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Title:Black male enlistment: Exploring the relationship between African American manhood and benefits/disadvantages of enlisting into the military
Author(s):Thames, Titus
Advisor(s):Alston, Reginald
Department / Program:Kinesiology & Community Health
Discipline:Community Health
Degree Granting Institution:University of Illinois at Urbana-Champaign
Degree:M.S.
Genre:Thesis
Subject(s):African American males military enlistment
Abstract:Over the past few decades, enlistment rates for African American men have experienced a steady decline. Military experience is thought to be beneficial to African American individuals and communities by creating an up-springing foundation towards wellness. Historically, African American men have participated at high rates in every war in which America has been involved, until recent decades. Black men have been proud and willing to serve in the US military in hopes of receiving socioeconomic advancements and fair opportunities. The percentage of black male participation in the military is proportional to their representation the US population, while the percentage of black women serving in the military today is nearly double their representation in the United States. The purpose of this study is to explore the relationship between African American manhood and perspectives on enlistment into today’s military. It was found that African American men who experience college value quality of life over service to country.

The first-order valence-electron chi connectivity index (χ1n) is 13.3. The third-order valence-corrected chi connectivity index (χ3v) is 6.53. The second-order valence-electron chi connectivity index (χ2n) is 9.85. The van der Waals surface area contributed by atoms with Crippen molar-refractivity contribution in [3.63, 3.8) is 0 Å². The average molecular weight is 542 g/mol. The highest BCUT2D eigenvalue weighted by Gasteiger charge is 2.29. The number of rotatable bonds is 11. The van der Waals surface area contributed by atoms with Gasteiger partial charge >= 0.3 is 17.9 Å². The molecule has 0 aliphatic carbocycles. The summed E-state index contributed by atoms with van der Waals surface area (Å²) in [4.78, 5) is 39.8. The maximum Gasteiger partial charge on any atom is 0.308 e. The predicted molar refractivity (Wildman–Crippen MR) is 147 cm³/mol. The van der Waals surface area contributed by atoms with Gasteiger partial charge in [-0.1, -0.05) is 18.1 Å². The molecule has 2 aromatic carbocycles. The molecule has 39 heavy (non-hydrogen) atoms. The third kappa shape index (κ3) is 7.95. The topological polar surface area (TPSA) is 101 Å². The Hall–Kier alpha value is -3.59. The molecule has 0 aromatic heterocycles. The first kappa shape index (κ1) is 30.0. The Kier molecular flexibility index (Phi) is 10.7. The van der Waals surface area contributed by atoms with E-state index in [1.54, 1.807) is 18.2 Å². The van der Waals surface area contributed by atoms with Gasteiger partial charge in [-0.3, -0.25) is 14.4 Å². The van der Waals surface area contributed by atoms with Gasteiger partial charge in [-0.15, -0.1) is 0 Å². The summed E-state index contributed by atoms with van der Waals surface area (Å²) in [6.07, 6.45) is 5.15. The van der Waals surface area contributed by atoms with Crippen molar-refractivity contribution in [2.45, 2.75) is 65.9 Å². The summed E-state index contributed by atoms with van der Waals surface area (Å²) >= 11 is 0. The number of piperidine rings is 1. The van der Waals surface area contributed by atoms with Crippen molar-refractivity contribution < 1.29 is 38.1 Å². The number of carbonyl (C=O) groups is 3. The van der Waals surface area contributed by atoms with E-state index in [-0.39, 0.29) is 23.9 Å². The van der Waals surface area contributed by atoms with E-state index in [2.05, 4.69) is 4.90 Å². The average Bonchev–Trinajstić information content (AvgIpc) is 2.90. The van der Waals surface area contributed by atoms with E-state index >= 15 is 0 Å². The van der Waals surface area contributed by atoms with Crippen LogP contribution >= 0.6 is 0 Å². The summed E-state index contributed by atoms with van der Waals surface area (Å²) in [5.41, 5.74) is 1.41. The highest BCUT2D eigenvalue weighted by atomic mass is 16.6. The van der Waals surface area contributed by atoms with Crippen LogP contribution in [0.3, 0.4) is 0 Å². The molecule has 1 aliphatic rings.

Issue Date:2019-04-24
Type:Text
URI:http://hdl.handle.net/2142/104904
Rights Information:Copyright 2019 Titus Thames
Date Available in IDEALS:2019-08-23
Date Deposited:2019-05


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